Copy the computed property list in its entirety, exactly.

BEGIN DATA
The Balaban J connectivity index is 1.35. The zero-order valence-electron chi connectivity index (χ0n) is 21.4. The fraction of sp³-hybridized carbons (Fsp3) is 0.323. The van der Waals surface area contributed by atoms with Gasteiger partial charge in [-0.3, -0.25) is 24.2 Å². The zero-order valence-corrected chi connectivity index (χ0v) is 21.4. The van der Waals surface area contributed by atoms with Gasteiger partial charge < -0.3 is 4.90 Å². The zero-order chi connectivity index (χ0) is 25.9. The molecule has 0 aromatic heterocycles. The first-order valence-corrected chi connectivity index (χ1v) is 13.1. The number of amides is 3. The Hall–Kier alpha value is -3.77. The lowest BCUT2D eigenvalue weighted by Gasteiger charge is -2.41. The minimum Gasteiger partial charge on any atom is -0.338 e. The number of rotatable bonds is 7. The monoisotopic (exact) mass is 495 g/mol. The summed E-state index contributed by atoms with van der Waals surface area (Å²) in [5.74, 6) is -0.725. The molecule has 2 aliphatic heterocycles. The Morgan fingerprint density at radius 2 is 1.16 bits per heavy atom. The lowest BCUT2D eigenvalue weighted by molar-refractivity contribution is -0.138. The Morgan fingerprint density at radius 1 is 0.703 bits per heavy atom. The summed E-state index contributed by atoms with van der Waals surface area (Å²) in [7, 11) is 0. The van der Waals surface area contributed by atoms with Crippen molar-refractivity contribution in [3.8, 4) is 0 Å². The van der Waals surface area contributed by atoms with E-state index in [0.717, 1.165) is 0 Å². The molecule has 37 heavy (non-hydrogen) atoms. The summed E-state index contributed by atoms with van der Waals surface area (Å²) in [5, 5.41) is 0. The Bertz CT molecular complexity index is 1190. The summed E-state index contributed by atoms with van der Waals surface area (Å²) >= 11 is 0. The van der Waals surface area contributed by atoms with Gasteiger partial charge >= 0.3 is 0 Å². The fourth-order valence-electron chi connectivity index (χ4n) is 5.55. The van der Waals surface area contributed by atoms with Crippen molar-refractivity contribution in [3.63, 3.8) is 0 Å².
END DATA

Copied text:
The Balaban J connectivity index is 1.35. The zero-order valence-electron chi connectivity index (χ0n) is 21.4. The fraction of sp³-hybridized carbons (Fsp3) is 0.323. The van der Waals surface area contributed by atoms with Gasteiger partial charge in [-0.3, -0.25) is 24.2 Å². The zero-order valence-corrected chi connectivity index (χ0v) is 21.4. The van der Waals surface area contributed by atoms with Gasteiger partial charge < -0.3 is 4.90 Å². The zero-order chi connectivity index (χ0) is 25.9. The molecule has 0 aromatic heterocycles. The first-order valence-corrected chi connectivity index (χ1v) is 13.1. The number of amides is 3. The Hall–Kier alpha value is -3.77. The lowest BCUT2D eigenvalue weighted by Gasteiger charge is -2.41. The minimum Gasteiger partial charge on any atom is -0.338 e. The number of rotatable bonds is 7. The monoisotopic (exact) mass is 495 g/mol. The summed E-state index contributed by atoms with van der Waals surface area (Å²) in [5.74, 6) is -0.725. The molecule has 2 aliphatic heterocycles. The Morgan fingerprint density at radius 2 is 1.16 bits per heavy atom. The lowest BCUT2D eigenvalue weighted by molar-refractivity contribution is -0.138. The Morgan fingerprint density at radius 1 is 0.703 bits per heavy atom. The summed E-state index contributed by atoms with van der Waals surface area (Å²) in [7, 11) is 0. The van der Waals surface area contributed by atoms with Crippen molar-refractivity contribution in [3.8, 4) is 0 Å². The van der Waals surface area contributed by atoms with E-state index in [0.717, 1.165) is 0 Å². The molecule has 37 heavy (non-hydrogen) atoms. The summed E-state index contributed by atoms with van der Waals surface area (Å²) in [5, 5.41) is 0. The Bertz CT molecular complexity index is 1190. The summed E-state index contributed by atoms with van der Waals surface area (Å²) >= 11 is 0. The van der Waals surface area contributed by atoms with Gasteiger partial charge >= 0.3 is 0 Å². The fourth-order valence-electron chi connectivity index (χ4n) is 5.55. The van der Waals surface area contributed by atoms with Crippen molar-refractivity contribution in [3.63, 3.8) is 0 Å².